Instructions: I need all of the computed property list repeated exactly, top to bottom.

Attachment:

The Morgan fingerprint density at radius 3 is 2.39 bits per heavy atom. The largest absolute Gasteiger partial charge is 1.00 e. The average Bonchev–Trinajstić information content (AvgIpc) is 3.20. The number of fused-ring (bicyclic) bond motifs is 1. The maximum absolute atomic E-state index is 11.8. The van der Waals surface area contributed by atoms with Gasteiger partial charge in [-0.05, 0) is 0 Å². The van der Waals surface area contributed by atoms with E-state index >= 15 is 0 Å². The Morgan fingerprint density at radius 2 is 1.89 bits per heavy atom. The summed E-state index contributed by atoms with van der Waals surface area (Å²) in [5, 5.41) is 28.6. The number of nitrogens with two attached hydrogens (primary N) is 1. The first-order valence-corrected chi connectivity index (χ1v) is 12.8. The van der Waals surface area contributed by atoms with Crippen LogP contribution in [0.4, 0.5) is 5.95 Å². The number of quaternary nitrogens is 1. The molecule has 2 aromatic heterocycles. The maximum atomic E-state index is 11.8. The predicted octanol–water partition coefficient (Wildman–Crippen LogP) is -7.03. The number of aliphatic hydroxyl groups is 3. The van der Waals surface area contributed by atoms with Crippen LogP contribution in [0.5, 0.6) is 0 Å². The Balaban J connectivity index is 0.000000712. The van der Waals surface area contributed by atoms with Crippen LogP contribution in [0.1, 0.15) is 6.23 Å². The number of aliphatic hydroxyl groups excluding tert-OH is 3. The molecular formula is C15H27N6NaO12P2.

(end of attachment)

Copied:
The Morgan fingerprint density at radius 3 is 2.39 bits per heavy atom. The largest absolute Gasteiger partial charge is 1.00 e. The average Bonchev–Trinajstić information content (AvgIpc) is 3.20. The number of fused-ring (bicyclic) bond motifs is 1. The maximum absolute atomic E-state index is 11.8. The van der Waals surface area contributed by atoms with Gasteiger partial charge in [-0.05, 0) is 0 Å². The van der Waals surface area contributed by atoms with E-state index >= 15 is 0 Å². The Morgan fingerprint density at radius 2 is 1.89 bits per heavy atom. The summed E-state index contributed by atoms with van der Waals surface area (Å²) in [5, 5.41) is 28.6. The number of nitrogens with two attached hydrogens (primary N) is 1. The first-order valence-corrected chi connectivity index (χ1v) is 12.8. The van der Waals surface area contributed by atoms with Crippen LogP contribution in [0.4, 0.5) is 5.95 Å². The number of quaternary nitrogens is 1. The molecule has 2 aromatic heterocycles. The maximum atomic E-state index is 11.8. The predicted octanol–water partition coefficient (Wildman–Crippen LogP) is -7.03. The number of aliphatic hydroxyl groups is 3. The van der Waals surface area contributed by atoms with Crippen LogP contribution in [0.5, 0.6) is 0 Å². The Balaban J connectivity index is 0.000000712. The van der Waals surface area contributed by atoms with Crippen LogP contribution in [0.1, 0.15) is 6.23 Å². The number of aliphatic hydroxyl groups excluding tert-OH is 3. The molecular formula is C15H27N6NaO12P2.